Regardless of which definition of weight one uses, I hope we can agree that if the passengers and aircraft are all in a state of free fall, there is nevertheless a gravitational force due to Earth on them, and that this force exists no matter what, and that no contact force (aside from casually bumping into the aircraft's interior or another passenger) exists between aircraft and passenger.

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Isn't that a bit pedantic? It's common to say astronaughts in orbit are experiencing weightlessness. If I throw a ball in the air, while it's in the air, it's experiencing exactly the same weightlessness as the astronaught. – Mike Dunlavey Oct 22 '12 at 22:54
I can't believe I misspelled "astronaut" twice :) – Mike Dunlavey Oct 23 '12 at 1:48
+ I was taught to distinguish between weight and mass, but I can see your point. If you're teaching non-technical students, that can be too fine a distinction. – Mike Dunlavey Oct 23 '12 at 13:19
-1: if I could give a -10, I would, there are just so many things wrong here...You have based this entire rant on an incomplete (and therefore incorrect) understanding of the term "weight", simple as that; the fact that some textbooks define it differently should have given you a clue. – Rody Oldenhuis Oct 23 '12 at 20:04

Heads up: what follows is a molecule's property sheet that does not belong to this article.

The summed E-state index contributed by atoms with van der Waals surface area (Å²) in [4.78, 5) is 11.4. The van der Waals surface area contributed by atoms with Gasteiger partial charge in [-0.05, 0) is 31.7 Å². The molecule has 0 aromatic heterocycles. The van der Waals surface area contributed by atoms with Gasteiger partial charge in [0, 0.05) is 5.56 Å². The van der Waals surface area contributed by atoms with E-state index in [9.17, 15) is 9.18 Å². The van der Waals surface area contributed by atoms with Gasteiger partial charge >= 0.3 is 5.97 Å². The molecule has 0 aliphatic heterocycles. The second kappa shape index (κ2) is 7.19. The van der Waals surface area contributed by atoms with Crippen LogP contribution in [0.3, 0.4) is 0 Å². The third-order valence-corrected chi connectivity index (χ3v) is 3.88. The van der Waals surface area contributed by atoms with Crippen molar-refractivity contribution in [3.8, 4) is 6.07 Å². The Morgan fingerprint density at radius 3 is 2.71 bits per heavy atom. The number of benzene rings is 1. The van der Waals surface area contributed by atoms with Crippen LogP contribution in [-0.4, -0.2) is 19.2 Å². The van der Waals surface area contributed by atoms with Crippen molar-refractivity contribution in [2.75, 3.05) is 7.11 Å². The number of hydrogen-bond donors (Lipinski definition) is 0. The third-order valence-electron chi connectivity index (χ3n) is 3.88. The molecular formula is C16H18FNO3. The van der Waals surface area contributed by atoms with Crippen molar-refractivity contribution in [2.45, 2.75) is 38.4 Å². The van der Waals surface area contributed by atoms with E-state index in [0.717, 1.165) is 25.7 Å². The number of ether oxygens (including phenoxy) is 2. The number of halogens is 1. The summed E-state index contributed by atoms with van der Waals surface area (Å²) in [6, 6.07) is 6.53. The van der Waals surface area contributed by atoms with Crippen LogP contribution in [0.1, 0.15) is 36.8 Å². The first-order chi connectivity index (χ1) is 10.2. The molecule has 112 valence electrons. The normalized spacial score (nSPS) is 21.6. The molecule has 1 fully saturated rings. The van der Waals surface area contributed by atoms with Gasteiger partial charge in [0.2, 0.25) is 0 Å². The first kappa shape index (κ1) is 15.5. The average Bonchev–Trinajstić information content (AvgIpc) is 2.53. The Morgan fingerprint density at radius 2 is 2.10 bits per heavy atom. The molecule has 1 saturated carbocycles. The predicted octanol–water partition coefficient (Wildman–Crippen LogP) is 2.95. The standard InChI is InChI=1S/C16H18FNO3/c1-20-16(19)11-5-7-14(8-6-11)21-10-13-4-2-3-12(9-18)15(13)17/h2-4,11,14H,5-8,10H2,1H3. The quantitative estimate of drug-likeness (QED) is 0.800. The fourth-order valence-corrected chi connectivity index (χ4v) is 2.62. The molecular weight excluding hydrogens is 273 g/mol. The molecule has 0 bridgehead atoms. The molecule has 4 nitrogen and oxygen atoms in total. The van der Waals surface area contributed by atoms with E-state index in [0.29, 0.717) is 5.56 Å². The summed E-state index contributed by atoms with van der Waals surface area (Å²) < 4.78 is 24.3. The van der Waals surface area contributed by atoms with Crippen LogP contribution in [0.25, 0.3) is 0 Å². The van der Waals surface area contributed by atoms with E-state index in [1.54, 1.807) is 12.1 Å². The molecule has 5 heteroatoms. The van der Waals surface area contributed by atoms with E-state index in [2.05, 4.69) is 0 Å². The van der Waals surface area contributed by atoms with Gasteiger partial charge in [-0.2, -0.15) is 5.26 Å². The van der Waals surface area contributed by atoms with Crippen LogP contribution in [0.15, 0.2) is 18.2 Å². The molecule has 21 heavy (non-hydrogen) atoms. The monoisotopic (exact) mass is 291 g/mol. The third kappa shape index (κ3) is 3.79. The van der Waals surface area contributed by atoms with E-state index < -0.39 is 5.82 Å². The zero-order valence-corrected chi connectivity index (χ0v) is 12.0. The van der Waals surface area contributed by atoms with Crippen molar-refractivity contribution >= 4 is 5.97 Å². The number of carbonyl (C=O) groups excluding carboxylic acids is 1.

@Joe: Please read the second paragraphs of the wiki. – Rody Oldenhuis Oct 24 '12 at 5:40

It depends on which definition of weight you use (see the wiki). Joe uses such a definition that there can be no weightlessness. I was taught at school (it was very long ago and very far from where I am now) that the weight of a body is a force with which the body acts on a support or a suspension. This definition is also mentioned in Wikipedia, and, according to this definition, weightlessness is possible in a parabolic flight. If the plane's motion is close enough to the "schedule" of free parabolic "fall", you will be able to stay away from the plane's interior surface during the entire parabolic flight, so your weight (according the definition above) will be zero.